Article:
Conservative Diary

« The new Prevent policy won't succeed without an enforcer. I nominate Lord Carlile. | Main | Is the Government as localist as we are led to believe? »

David Cameron begins to explain the changes he will make to the NHS Bill

By Jonathan Isaby
Follow Jonathan on Twitter

Picture 23

David Cameron has just given his widely trailed speech about the NHS in advance of next week's reporting back by the NHS Future Forum, the group tasked with overseeing the listening exercise on the Coalition Government's NHS reforms.

The Prime Minister said he didn't want to pre-empt the report and that the vision for the NHS remains the same, but that there were some details that he would want to change in the legislation. He gave five guarantees as widely briefed to the media in advance:  

  1. We will not endanger universal coverage – we will make sure it remains a National Health Service.
  2. We will not break up or hinder efficient and integrated care – we will improve it. 
  3. We will not lose control of waiting times– we will ensure they are kept low.
  4. We will not cut spending on the NHS – we will increase it.
  5. And if you’re worried that we are going to sell-off the NHS and create some American-style private system - we will not.

But here are the key excerpts from the text of the speech with the main indications of the changes to come in bold:

Protecting the princple of the NHS: "Let me be clear: as long as I’m Prime Minister, yes, there will be, as there are now, private providers and voluntary providers. But let me also be clear, no: we will not be selling off the NHS, we will not be moving towards an insurance scheme, we will not introduce an American-style private system. In this country, we have this most wonderful, precious institution and idea. That whenever you’re ill, however rich you are, you can walk into a hospital or surgery and get treated for free. No questions asked. No cash asked. I will never put that at risk.

Competition: "As our legislation currently stands, Monitor, the health regulator, has a duty to promote competition. This could be misinterpreted and we don’t want any doubt in anyone’s mind. Monitor’s main duty is to protect and promote the interests of people who use health care services and it will use competition as a means to that end. Not simply to promote it or prevent it, but to secure the services patients need. It will be tasked with creating a genuine level playing field, so the best providers flourish and patients get a real choice. And when I say that, I mean it. I mean a genuine level playing field. That’s why we will look to make sure private companies are only paid for the services they provide and that they contribute to the costs of training NHS staff. I mean only the ‘best’ providers. Every provider will need to meet the highest quality standards. And I mean a real choice for patients."

The NHS and integrated care: "We will make sure local commissioning only goes ahead when groups of GPs are good and ready, and we will give them the help they need to get there. And the NHS Commissioning Board will oversee commissioning on behalf of the Secretary of State. One organisation, working to one mandate, and responsible for delivering a clear set of outcomes across the country, providing the support to local commissioners, and carrying out commissioning themselves where necessary. So that is why our plans will now mean: A genuine National Health Service, underpinned by clear, national quality standards which delivers high quality care for all".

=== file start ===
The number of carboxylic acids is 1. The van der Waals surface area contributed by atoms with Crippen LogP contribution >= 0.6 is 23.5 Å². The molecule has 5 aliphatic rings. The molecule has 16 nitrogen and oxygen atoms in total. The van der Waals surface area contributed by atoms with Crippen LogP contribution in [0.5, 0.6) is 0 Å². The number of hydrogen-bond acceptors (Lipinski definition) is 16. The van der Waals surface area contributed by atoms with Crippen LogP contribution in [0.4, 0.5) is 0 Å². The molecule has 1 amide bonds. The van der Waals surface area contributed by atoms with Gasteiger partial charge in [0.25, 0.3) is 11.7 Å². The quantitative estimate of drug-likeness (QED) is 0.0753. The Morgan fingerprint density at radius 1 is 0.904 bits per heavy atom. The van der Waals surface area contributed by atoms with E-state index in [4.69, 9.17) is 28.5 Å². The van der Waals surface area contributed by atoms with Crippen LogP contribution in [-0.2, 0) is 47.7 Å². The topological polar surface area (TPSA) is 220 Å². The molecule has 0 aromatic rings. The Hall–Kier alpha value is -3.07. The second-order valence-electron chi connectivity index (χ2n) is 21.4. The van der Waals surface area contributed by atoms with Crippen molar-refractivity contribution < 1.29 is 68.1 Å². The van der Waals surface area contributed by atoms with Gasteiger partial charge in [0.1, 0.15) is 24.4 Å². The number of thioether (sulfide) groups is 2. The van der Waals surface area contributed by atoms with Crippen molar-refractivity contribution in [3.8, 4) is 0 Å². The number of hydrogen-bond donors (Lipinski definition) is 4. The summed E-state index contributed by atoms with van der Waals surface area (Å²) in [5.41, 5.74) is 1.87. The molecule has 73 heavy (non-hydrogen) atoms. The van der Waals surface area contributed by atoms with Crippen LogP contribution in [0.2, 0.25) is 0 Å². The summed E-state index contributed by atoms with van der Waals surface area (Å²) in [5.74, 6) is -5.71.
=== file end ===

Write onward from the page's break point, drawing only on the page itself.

"We will not break up or hinder efficient and integrated care, we will improve it. And that means making changes to our current proposals. Hospital doctors and nurses will be involved in clinical commissioning.

"We will also introduce clinical senates where groups of doctors and healthcare professionals come together to take an overview of the integration of care across a wide area.

"And that’s not all. Monitor will now have a new duty to support the integration of services – whether that’s between primary and secondary care, mental and physical care, or health and social care. And health and well-being boards will help this further. They will bring together everyone from NHS commissioning groups to adult social care specialists, children’s trusts and public health professionals to design local strategies for improving health and social care integration."

Waiting times: "We’re keeping the 18 week limit. That's in the NHS contract and constitution. And it’s staying... And we’re not going to lose control of waiting times in A&E either... Yes, we’ll continue to measure how long people are kept waiting in A&E. Nurses and doctors said we should – and that’s what we’re doing. But the difference is that we’re going to measure outcomes too, like re-attendance rates for the same problem."

NHS spending: "There will be no cuts in NHS spending. Let me be absolutely clear. This year, and the year after, and the year after that, the money going into the NHS will actually increase in real terms with £11.5 billion more in cash for the NHS in 2015 than in 2010. I repeat: we are not cutting the NHS. In fact, we are spending more on it."


You must be logged in using Intense Debate, Wordpress, Twitter or Facebook to comment.